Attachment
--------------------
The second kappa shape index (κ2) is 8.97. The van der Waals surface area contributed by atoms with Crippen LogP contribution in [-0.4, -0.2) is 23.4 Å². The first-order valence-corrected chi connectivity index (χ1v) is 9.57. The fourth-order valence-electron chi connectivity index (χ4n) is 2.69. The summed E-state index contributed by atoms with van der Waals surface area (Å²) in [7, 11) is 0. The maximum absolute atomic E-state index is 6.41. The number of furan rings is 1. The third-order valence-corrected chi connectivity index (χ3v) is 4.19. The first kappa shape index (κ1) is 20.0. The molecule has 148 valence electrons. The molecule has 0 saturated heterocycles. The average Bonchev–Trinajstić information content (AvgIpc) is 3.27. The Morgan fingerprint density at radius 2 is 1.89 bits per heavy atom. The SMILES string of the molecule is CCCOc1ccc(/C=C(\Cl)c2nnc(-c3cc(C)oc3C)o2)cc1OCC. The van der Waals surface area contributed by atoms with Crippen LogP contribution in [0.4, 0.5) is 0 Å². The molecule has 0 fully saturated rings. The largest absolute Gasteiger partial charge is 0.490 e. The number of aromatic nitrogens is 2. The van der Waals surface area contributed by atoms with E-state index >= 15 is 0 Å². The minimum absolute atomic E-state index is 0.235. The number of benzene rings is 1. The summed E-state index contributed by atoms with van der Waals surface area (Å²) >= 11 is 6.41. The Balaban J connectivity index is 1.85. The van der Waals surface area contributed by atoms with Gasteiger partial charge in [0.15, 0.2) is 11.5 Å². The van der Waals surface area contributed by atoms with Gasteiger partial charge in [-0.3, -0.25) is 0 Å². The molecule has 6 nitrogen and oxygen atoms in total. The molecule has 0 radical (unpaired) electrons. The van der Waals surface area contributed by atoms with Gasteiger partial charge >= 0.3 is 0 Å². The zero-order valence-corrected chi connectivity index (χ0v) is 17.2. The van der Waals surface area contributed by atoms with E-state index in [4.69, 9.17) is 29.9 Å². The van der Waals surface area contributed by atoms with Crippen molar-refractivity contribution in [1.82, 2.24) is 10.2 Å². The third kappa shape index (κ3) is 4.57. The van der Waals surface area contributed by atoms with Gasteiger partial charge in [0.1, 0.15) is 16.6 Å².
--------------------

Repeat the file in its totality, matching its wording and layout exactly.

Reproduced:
The second kappa shape index (κ2) is 8.97. The van der Waals surface area contributed by atoms with Crippen LogP contribution in [-0.4, -0.2) is 23.4 Å². The first-order valence-corrected chi connectivity index (χ1v) is 9.57. The fourth-order valence-electron chi connectivity index (χ4n) is 2.69. The summed E-state index contributed by atoms with van der Waals surface area (Å²) in [7, 11) is 0. The maximum absolute atomic E-state index is 6.41. The number of furan rings is 1. The third-order valence-corrected chi connectivity index (χ3v) is 4.19. The first kappa shape index (κ1) is 20.0. The molecule has 148 valence electrons. The molecule has 0 saturated heterocycles. The average Bonchev–Trinajstić information content (AvgIpc) is 3.27. The Morgan fingerprint density at radius 2 is 1.89 bits per heavy atom. The SMILES string of the molecule is CCCOc1ccc(/C=C(\Cl)c2nnc(-c3cc(C)oc3C)o2)cc1OCC. The van der Waals surface area contributed by atoms with Crippen LogP contribution in [0.4, 0.5) is 0 Å². The molecule has 0 fully saturated rings. The largest absolute Gasteiger partial charge is 0.490 e. The number of aromatic nitrogens is 2. The van der Waals surface area contributed by atoms with E-state index >= 15 is 0 Å². The minimum absolute atomic E-state index is 0.235. The number of benzene rings is 1. The summed E-state index contributed by atoms with van der Waals surface area (Å²) >= 11 is 6.41. The Balaban J connectivity index is 1.85. The van der Waals surface area contributed by atoms with Gasteiger partial charge in [0.15, 0.2) is 11.5 Å². The van der Waals surface area contributed by atoms with Gasteiger partial charge in [-0.3, -0.25) is 0 Å². The molecule has 6 nitrogen and oxygen atoms in total. The molecule has 0 radical (unpaired) electrons. The van der Waals surface area contributed by atoms with Gasteiger partial charge >= 0.3 is 0 Å². The zero-order valence-corrected chi connectivity index (χ0v) is 17.2. The van der Waals surface area contributed by atoms with E-state index in [4.69, 9.17) is 29.9 Å². The van der Waals surface area contributed by atoms with Crippen molar-refractivity contribution in [1.82, 2.24) is 10.2 Å². The third kappa shape index (κ3) is 4.57. The van der Waals surface area contributed by atoms with Gasteiger partial charge in [0.1, 0.15) is 16.6 Å².